Friday, June 10, 2016

Bernie's Legacy and the Enduring Unpopularity of Socialism

We hear a lot of talk these days that Bernie Sanders changed politics forever, even if he appears increasingly unlikely he will become the Democratic nominee.* It's not obvious what the motivation is behind expressing such sentiments, since the idea appears to come from all corners. But whatever their purpose, it's also worth asking whether it's actually true.

If it were true, we could imagine that there would be a resurgence in the popularity of socialism, since that's how Bernie Sanders identifies himself. Granted, socialism is something of a confusing label, because as bad as Sanders' economic policies were, they weren't really socialist in the traditional sense of government-owned means of production. Still, since the average American voter is unlikely to draw careful ideological distinctions, it seems fair to assume many people now think of socialism as something like Bernie's professed platform--expanding the welfare state, moving towards single-payer healthcare, free college, taxing the rich (and the poor, with the latter done more subtly), etc.

So if it were true that Bernie's message changed politics, one would imagine support for loosely defined socialism would be on the rise and support for the similarly vague concept of capitalism would be declining.

Which is why, as a libertarian, I'm pleased to cover a new Gallup poll today which shows that socialism's popularity appears to be on the decline.

The poll also shows that while capitalism, as an idea, has many detractors. Yet the most important real world manifestations of capitalism--entrepreneurs and small business, enjoy near-unanimous popularity. It makes perfect sense, but it's still a remarkable result. Many of us hear enough bad things attributed to big business and capitalism that those faceless abstractions become relatively unpopular. But small business and entrepreneurs play a key role, if indirectly, in our daily lives, whether it's the food cart down the street or the local coffee shop around the corner. If the businesses are successful enough, many such owners could fall within the eminently-hateable designation of the 1%. As long as people can associate free market concepts closely with more real experiences, however, they appear to have a favorable view. And of course they would. If you don't like things in an open market, then you can go somewhere else until you find something you do like. There's little reason not to be satisfied with such an arrangement.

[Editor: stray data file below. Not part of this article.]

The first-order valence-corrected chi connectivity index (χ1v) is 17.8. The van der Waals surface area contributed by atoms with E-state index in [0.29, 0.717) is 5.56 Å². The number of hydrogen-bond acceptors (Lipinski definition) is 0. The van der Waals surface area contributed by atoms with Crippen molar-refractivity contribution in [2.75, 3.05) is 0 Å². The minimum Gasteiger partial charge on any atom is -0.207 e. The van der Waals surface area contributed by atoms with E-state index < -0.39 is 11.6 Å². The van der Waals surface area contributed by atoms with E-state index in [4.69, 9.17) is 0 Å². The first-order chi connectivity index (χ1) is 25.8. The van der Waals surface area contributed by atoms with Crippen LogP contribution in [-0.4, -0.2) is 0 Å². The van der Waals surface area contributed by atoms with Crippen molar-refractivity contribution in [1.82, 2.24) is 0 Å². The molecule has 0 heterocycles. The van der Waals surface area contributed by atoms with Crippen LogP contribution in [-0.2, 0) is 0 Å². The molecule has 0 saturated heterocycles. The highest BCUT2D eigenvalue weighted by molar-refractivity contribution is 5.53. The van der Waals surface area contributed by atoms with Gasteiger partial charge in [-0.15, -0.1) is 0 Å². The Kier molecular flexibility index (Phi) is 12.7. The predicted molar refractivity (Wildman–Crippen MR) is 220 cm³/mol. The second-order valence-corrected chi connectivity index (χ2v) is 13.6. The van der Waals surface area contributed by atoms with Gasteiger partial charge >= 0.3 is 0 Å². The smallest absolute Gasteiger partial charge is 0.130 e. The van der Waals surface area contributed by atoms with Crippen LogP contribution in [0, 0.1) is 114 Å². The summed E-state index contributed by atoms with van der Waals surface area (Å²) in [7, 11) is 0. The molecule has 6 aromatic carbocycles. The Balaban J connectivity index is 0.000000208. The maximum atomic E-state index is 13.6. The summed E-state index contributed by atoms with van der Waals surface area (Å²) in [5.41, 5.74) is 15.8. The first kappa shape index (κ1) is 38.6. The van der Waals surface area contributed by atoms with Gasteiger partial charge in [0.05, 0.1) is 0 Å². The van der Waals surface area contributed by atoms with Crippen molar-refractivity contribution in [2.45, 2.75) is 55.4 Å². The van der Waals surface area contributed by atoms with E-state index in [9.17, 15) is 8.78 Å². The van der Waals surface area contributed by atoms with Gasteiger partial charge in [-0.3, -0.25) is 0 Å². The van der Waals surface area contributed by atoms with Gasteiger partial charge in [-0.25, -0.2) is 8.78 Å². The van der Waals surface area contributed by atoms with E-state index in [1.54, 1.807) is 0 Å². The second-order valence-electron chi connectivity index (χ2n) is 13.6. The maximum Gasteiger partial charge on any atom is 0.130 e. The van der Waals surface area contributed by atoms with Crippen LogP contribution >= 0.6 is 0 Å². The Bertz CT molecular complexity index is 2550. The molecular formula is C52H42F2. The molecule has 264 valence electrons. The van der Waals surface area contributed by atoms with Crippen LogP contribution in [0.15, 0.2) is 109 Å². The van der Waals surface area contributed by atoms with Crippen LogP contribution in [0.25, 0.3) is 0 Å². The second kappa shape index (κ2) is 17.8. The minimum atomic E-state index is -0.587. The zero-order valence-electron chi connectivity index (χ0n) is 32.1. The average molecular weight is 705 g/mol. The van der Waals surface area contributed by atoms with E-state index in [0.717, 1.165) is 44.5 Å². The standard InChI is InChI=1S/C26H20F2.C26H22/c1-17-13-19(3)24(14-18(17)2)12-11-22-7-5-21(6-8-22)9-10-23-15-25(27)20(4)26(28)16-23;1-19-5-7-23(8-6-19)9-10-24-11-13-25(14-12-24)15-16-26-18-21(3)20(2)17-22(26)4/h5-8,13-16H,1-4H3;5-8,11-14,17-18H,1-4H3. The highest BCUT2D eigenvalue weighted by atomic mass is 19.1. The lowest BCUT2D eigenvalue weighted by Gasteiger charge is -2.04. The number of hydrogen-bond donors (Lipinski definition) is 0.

This also ties back to the prevailing sentiment and anger among former Bernie supporters that he was cheated out of the nomination. Clearly, the odds were against him, and the superdelegate system begs for contempt. But it's worth remembering that Clinton actually won more of the pledged delegates and more of the popular vote. Indeed, on the popular vote front, it's not even that close (3.7M vote differential or a roughly 13 point spread). Those figures don't include caucuses since individual votes don't get tallied for those, which could shift the balance a little towards Bernie. And we could always argue that things would be different without closed primaries or a media that limited Sanders' exposure** to some degree. Even taking those things into account, it's not at all clear that could solve a 13 point margin.

Moreover, if we're trying to gauge the popularity of Sanders and his likely impact on politics in general, we'd really need to tease out the Democrats that would have been willing to vote for any Not-Hillary option. I don't have a compelling way to do so, but it would further moderate any claims of a Sanders-fueled revolution of hearts and minds.

What is more likely is that Sanders inspired an incredibly enthusiastic and hardcore base of support, much like Ron Paul did in 2008 and 2012. Such a following makes for impressive rallies by political standards. (After all, I've never understood where they find the people that are willing to attend Clinton, Romney, McCain, etc. rallies unless they're being offered campaign jobs.) And this same core following is going to make the most noise about any perceived or legitimate wrongdoing in the media or party establishment. That said, none of that means the underlying opinions of the American people have changed drastically--they didn't for Ron and they didn't for Bernie either.

The true test of Bernie's impact will be on whether he has a lasting influence on the political views of his core following. In Ron's case, it's certainly true that he inspired a new wave of libertarians, even if it wasn't large enough to produce electoral success. It remains to be seen whether Bernie promotion of a large welfare state in combination with bombing slightly fewer people in the Middle East will have a lasting appeal.

H/T: For more on the poll mentioned above, refer to this excellent discussion from Daniel Mitchell at FEE.

*And yes, that could change if Hillary got indicted. But do you really think the same government that declined to prosecute torture is going to hold a powerful official to account over mishandling classified information? Obviously, that's rhetorical.

**For what it's worth, as a former Ron Paul supporter in 2008 and 2012, I am compelled to note that Sanders got dramatically more media attention than Ron Paul. Lest anyone should doubt it, you can watch this depressing, and admittedly slightly-too-conspiratorial-for-my-tastes, compilation of examples from 2012.

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